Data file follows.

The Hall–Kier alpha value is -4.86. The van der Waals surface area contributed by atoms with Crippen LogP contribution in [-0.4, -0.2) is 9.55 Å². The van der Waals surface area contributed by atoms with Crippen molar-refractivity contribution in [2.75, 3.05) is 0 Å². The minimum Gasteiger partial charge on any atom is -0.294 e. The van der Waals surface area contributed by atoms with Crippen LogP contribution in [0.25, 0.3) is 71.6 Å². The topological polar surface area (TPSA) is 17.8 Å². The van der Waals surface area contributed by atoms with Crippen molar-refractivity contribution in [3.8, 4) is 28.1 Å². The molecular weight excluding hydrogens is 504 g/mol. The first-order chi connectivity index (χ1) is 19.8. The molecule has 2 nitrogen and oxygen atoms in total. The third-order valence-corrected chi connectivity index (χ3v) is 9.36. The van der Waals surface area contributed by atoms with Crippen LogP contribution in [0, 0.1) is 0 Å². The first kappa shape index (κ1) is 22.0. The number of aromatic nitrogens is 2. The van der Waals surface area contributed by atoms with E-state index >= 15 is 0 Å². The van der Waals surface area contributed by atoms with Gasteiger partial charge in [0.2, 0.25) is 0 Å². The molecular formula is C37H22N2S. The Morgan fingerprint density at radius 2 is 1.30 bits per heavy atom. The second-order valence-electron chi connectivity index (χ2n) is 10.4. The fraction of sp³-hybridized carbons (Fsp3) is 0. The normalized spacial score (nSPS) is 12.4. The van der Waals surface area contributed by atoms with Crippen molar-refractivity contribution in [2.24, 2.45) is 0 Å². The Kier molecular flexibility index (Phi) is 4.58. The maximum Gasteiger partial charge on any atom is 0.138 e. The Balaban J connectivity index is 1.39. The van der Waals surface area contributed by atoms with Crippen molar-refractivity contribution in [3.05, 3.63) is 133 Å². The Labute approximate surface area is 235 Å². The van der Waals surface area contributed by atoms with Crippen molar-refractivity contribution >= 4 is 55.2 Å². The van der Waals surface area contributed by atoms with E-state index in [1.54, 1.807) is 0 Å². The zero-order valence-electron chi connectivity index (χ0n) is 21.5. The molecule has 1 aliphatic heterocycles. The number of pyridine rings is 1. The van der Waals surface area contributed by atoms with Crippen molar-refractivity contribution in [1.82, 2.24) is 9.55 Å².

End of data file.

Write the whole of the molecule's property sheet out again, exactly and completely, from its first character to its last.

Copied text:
The Hall–Kier alpha value is -4.86. The van der Waals surface area contributed by atoms with Crippen LogP contribution in [-0.4, -0.2) is 9.55 Å². The van der Waals surface area contributed by atoms with Crippen molar-refractivity contribution in [2.75, 3.05) is 0 Å². The minimum Gasteiger partial charge on any atom is -0.294 e. The van der Waals surface area contributed by atoms with Crippen LogP contribution in [0.25, 0.3) is 71.6 Å². The topological polar surface area (TPSA) is 17.8 Å². The van der Waals surface area contributed by atoms with Crippen molar-refractivity contribution in [3.8, 4) is 28.1 Å². The molecular weight excluding hydrogens is 504 g/mol. The first-order chi connectivity index (χ1) is 19.8. The molecule has 2 nitrogen and oxygen atoms in total. The third-order valence-corrected chi connectivity index (χ3v) is 9.36. The van der Waals surface area contributed by atoms with Crippen LogP contribution in [0, 0.1) is 0 Å². The first kappa shape index (κ1) is 22.0. The number of aromatic nitrogens is 2. The van der Waals surface area contributed by atoms with E-state index >= 15 is 0 Å². The van der Waals surface area contributed by atoms with Gasteiger partial charge in [0.2, 0.25) is 0 Å². The molecular formula is C37H22N2S. The Morgan fingerprint density at radius 2 is 1.30 bits per heavy atom. The second-order valence-electron chi connectivity index (χ2n) is 10.4. The fraction of sp³-hybridized carbons (Fsp3) is 0. The normalized spacial score (nSPS) is 12.4. The van der Waals surface area contributed by atoms with Crippen molar-refractivity contribution in [2.24, 2.45) is 0 Å². The Kier molecular flexibility index (Phi) is 4.58. The maximum Gasteiger partial charge on any atom is 0.138 e. The Balaban J connectivity index is 1.39. The van der Waals surface area contributed by atoms with Crippen molar-refractivity contribution in [3.05, 3.63) is 133 Å². The Labute approximate surface area is 235 Å². The van der Waals surface area contributed by atoms with Crippen molar-refractivity contribution >= 4 is 55.2 Å². The van der Waals surface area contributed by atoms with E-state index in [1.54, 1.807) is 0 Å². The zero-order valence-electron chi connectivity index (χ0n) is 21.5. The molecule has 1 aliphatic heterocycles. The number of pyridine rings is 1. The van der Waals surface area contributed by atoms with Crippen molar-refractivity contribution in [1.82, 2.24) is 9.55 Å².